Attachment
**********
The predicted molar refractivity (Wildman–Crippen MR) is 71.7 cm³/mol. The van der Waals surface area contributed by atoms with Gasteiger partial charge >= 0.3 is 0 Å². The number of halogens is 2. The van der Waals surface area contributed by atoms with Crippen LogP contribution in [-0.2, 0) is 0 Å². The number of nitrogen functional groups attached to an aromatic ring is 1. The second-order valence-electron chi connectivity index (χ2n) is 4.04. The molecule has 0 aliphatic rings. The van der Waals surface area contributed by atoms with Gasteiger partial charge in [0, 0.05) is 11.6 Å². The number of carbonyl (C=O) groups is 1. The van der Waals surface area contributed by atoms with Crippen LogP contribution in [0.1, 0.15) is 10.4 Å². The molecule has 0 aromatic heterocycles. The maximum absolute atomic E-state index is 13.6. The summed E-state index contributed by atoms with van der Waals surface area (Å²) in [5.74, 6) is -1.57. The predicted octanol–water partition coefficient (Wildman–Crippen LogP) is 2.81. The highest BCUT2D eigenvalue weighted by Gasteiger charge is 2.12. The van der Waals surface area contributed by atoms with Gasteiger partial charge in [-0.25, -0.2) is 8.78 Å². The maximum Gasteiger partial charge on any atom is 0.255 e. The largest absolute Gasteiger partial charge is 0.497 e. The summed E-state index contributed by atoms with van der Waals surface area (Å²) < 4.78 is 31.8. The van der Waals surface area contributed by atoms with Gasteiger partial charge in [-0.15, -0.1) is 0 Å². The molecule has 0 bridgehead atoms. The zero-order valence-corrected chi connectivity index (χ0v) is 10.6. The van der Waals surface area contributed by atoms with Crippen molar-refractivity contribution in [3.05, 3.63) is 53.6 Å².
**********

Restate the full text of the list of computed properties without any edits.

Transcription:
The predicted molar refractivity (Wildman–Crippen MR) is 71.7 cm³/mol. The van der Waals surface area contributed by atoms with Gasteiger partial charge >= 0.3 is 0 Å². The number of halogens is 2. The van der Waals surface area contributed by atoms with Crippen LogP contribution in [-0.2, 0) is 0 Å². The number of nitrogen functional groups attached to an aromatic ring is 1. The second-order valence-electron chi connectivity index (χ2n) is 4.04. The molecule has 0 aliphatic rings. The van der Waals surface area contributed by atoms with Gasteiger partial charge in [0, 0.05) is 11.6 Å². The number of carbonyl (C=O) groups is 1. The van der Waals surface area contributed by atoms with Crippen LogP contribution in [0.1, 0.15) is 10.4 Å². The molecule has 0 aromatic heterocycles. The maximum absolute atomic E-state index is 13.6. The summed E-state index contributed by atoms with van der Waals surface area (Å²) in [5.74, 6) is -1.57. The predicted octanol–water partition coefficient (Wildman–Crippen LogP) is 2.81. The highest BCUT2D eigenvalue weighted by Gasteiger charge is 2.12. The van der Waals surface area contributed by atoms with Gasteiger partial charge in [-0.25, -0.2) is 8.78 Å². The maximum Gasteiger partial charge on any atom is 0.255 e. The largest absolute Gasteiger partial charge is 0.497 e. The summed E-state index contributed by atoms with van der Waals surface area (Å²) < 4.78 is 31.8. The van der Waals surface area contributed by atoms with Gasteiger partial charge in [-0.15, -0.1) is 0 Å². The molecule has 0 bridgehead atoms. The zero-order valence-corrected chi connectivity index (χ0v) is 10.6. The van der Waals surface area contributed by atoms with Crippen molar-refractivity contribution in [3.05, 3.63) is 53.6 Å².